Q: Kharkiv just concluded an international investment forum [which it hosted on May 31] to discuss the city’s potential for development and investment. What do you consider to be the main areas of opportunity and what makes the city attractive for investors?

A: We organise such forums with the aim of attracting investments in such sectors as hi-tech, IT, infrastructure and transportation. These all are very important for us. As to what makes Kharkiv attractive, [the answer is] it is the city itself: its location, environment and the opportunities it presents. We are open and happy to consider any project proposed. Investors can also be assured that their funds are secure here, and will be multiplied with good returns on investment.


Various rankings confirm Kharkiv’s attractiveness for investment, and the social and economic development the city is experiencing. We were pleased that Kharkiv was ranked number one by fDi Magazine [for cost effectiveness among large European cities in the European Cities & Regions of the Future 2018/19 rankings] – and not for the first time, as we have had success in these rankings on previous occasions.

We are continuing to develop and improve the city, with the support of international partners. We work a lot with the EBRD, the European Investment Bank and the World Bank. We receive large loan funds for our infrastructure projects, namely projects for solid waste recycling, water, energy and transport. Currently we are working on a large project with the World Bank for a new recycling plant and this will be a unique project for the whole country.

Q: A series of reforms were launched in Ukraine in 2014 to give additional power and resources to local authorities. How has this decentralisation impacted the city's ability to deliver on such projects and carry out its development plans?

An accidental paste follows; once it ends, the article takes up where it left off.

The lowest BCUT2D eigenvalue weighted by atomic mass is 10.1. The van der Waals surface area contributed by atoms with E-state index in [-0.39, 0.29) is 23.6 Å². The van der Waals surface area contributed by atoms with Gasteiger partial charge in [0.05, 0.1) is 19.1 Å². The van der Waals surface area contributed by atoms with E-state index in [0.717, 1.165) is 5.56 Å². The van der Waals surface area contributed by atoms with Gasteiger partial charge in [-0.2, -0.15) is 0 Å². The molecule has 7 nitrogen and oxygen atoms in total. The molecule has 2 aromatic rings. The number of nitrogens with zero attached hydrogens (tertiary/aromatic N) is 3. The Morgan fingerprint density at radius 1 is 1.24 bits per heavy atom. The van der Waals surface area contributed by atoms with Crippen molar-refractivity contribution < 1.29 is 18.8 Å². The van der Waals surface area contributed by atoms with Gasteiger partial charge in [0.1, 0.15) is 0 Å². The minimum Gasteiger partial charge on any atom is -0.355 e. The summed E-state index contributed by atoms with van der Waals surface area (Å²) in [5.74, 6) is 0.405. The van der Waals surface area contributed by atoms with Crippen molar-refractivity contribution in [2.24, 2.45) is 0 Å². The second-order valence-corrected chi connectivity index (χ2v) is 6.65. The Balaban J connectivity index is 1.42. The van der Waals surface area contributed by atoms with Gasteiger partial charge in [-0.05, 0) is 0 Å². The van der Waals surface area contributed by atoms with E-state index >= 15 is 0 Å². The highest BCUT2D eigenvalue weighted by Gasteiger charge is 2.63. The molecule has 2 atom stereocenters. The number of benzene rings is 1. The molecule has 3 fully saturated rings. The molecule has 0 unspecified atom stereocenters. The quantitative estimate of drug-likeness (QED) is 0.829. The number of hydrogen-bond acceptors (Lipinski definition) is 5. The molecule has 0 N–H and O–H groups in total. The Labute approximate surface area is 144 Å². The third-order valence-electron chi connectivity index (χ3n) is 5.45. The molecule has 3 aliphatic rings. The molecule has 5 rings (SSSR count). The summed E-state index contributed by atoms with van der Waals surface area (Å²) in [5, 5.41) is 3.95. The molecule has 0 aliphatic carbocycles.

A: Decentralisation is a great reform in the sense that it has increased our local budget. It should be called budget recentralisation, in fact. All the extra funds we received from the budget decentralisation, however, we had to spend on additional budget items that previously had been covered by the regional government, such as administration building costs, salaries for teachers and other public workers, travel vouchers for citizens who qualify for subsidised transport tickets, etc. We did not expect to spend our budget on this. At first it seemed fine, but later we realised that the extra revenues we received were equal to the extra expenditure we had to take on.

Q: What is your reaction to the recent presidential elections [won in a run-off race by comedian Volodymyr Zelensky, who took office May 20]? And what would you like to see from the new administration?

A: The elections showed that Ukrainian citizens were against the previous government [of Petro Poroshenko, who was defeated by Mr Zelensky] and its record over the past five years. The new president has not been long in his new status so we – at least, I myself – have not yet [had the chance to become familiar with] his new strategy and his politics. But one thing is clear: we are still a Europe-facing country, we are still looking to collaborate with the EU and the US.

We are all expecting a peaceful resolution regarding the situation in Donbass [and Luhansk, which have declared themselves independent territories, backed by Russia]. It should be a negotiation process, of course. The territory should be completely free from hostilities and returned to Ukraine.

Editor's note: The day after this interview, Mr Kernes officially launched a new political party along with the mayor of Odessa, which will compete in upcoming parliamentary elections.